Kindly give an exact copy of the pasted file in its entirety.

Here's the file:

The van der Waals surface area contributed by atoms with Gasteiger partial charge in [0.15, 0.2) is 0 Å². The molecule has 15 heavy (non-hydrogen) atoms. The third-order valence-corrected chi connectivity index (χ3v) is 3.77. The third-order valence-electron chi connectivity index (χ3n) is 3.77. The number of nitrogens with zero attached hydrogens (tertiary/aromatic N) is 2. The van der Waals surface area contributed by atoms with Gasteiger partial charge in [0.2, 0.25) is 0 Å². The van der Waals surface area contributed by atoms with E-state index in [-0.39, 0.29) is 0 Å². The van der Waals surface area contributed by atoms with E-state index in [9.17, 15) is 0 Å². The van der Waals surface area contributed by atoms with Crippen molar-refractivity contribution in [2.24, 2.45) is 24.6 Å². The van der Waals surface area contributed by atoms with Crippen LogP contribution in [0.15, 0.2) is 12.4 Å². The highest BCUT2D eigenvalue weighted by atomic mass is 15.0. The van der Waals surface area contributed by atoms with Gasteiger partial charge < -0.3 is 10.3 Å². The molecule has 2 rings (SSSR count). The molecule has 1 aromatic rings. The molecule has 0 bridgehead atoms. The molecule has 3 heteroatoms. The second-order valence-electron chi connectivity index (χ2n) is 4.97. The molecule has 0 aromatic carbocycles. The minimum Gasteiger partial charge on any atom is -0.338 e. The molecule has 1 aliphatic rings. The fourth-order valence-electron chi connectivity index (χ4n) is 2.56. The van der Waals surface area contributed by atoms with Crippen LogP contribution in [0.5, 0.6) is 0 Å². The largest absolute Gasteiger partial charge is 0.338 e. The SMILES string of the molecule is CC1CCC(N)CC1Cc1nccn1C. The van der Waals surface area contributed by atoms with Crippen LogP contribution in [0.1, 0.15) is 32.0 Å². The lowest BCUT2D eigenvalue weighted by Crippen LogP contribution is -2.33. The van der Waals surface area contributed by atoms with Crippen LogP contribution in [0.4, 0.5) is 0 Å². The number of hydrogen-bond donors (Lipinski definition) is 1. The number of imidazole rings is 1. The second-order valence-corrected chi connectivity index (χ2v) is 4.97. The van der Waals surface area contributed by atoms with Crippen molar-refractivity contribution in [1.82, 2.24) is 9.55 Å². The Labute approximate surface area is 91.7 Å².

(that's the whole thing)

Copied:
The van der Waals surface area contributed by atoms with Gasteiger partial charge in [0.15, 0.2) is 0 Å². The molecule has 15 heavy (non-hydrogen) atoms. The third-order valence-corrected chi connectivity index (χ3v) is 3.77. The third-order valence-electron chi connectivity index (χ3n) is 3.77. The number of nitrogens with zero attached hydrogens (tertiary/aromatic N) is 2. The van der Waals surface area contributed by atoms with Gasteiger partial charge in [0.2, 0.25) is 0 Å². The van der Waals surface area contributed by atoms with E-state index in [-0.39, 0.29) is 0 Å². The van der Waals surface area contributed by atoms with E-state index in [9.17, 15) is 0 Å². The van der Waals surface area contributed by atoms with Crippen molar-refractivity contribution in [2.24, 2.45) is 24.6 Å². The van der Waals surface area contributed by atoms with Crippen LogP contribution in [0.15, 0.2) is 12.4 Å². The highest BCUT2D eigenvalue weighted by atomic mass is 15.0. The van der Waals surface area contributed by atoms with Gasteiger partial charge < -0.3 is 10.3 Å². The molecule has 2 rings (SSSR count). The molecule has 1 aromatic rings. The molecule has 0 bridgehead atoms. The molecule has 3 heteroatoms. The second-order valence-electron chi connectivity index (χ2n) is 4.97. The molecule has 0 aromatic carbocycles. The minimum Gasteiger partial charge on any atom is -0.338 e. The molecule has 1 aliphatic rings. The fourth-order valence-electron chi connectivity index (χ4n) is 2.56. The van der Waals surface area contributed by atoms with Crippen LogP contribution in [0.5, 0.6) is 0 Å². The largest absolute Gasteiger partial charge is 0.338 e. The SMILES string of the molecule is CC1CCC(N)CC1Cc1nccn1C. The van der Waals surface area contributed by atoms with Crippen LogP contribution in [0.1, 0.15) is 32.0 Å². The lowest BCUT2D eigenvalue weighted by Crippen LogP contribution is -2.33. The van der Waals surface area contributed by atoms with Crippen LogP contribution in [0.4, 0.5) is 0 Å². The number of hydrogen-bond donors (Lipinski definition) is 1. The number of imidazole rings is 1. The second-order valence-corrected chi connectivity index (χ2v) is 4.97. The van der Waals surface area contributed by atoms with Crippen molar-refractivity contribution in [1.82, 2.24) is 9.55 Å². The Labute approximate surface area is 91.7 Å².